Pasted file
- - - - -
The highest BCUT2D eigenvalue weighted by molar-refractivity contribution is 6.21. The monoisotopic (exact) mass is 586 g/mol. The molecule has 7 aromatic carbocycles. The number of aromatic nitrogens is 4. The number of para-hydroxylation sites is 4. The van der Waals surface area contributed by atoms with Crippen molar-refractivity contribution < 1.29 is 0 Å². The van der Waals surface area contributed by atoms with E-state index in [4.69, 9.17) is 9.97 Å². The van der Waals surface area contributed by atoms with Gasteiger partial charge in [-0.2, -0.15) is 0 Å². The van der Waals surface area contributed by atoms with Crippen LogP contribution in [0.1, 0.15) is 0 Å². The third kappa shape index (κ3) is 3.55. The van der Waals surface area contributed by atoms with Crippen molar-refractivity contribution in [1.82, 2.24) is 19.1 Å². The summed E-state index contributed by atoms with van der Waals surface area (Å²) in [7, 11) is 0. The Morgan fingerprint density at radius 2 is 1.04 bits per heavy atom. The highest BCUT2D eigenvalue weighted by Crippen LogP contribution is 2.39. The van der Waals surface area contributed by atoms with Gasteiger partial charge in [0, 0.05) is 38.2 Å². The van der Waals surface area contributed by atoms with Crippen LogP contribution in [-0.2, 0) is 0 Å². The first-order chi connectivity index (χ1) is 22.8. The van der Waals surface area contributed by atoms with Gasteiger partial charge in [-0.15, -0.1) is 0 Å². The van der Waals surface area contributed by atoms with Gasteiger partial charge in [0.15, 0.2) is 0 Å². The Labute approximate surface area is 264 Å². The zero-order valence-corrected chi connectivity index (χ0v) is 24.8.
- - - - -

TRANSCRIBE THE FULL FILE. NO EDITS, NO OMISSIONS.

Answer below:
The highest BCUT2D eigenvalue weighted by molar-refractivity contribution is 6.21. The monoisotopic (exact) mass is 586 g/mol. The molecule has 7 aromatic carbocycles. The number of aromatic nitrogens is 4. The number of para-hydroxylation sites is 4. The van der Waals surface area contributed by atoms with Crippen molar-refractivity contribution < 1.29 is 0 Å². The van der Waals surface area contributed by atoms with E-state index in [4.69, 9.17) is 9.97 Å². The van der Waals surface area contributed by atoms with Gasteiger partial charge in [-0.2, -0.15) is 0 Å². The van der Waals surface area contributed by atoms with Crippen LogP contribution in [0.1, 0.15) is 0 Å². The third kappa shape index (κ3) is 3.55. The van der Waals surface area contributed by atoms with Crippen molar-refractivity contribution in [1.82, 2.24) is 19.1 Å². The summed E-state index contributed by atoms with van der Waals surface area (Å²) in [7, 11) is 0. The Morgan fingerprint density at radius 2 is 1.04 bits per heavy atom. The highest BCUT2D eigenvalue weighted by Crippen LogP contribution is 2.39. The van der Waals surface area contributed by atoms with Gasteiger partial charge in [0, 0.05) is 38.2 Å². The van der Waals surface area contributed by atoms with Crippen LogP contribution in [-0.2, 0) is 0 Å². The first-order chi connectivity index (χ1) is 22.8. The van der Waals surface area contributed by atoms with Gasteiger partial charge in [-0.15, -0.1) is 0 Å². The van der Waals surface area contributed by atoms with Gasteiger partial charge in [0.15, 0.2) is 0 Å². The Labute approximate surface area is 264 Å². The zero-order valence-corrected chi connectivity index (χ0v) is 24.8.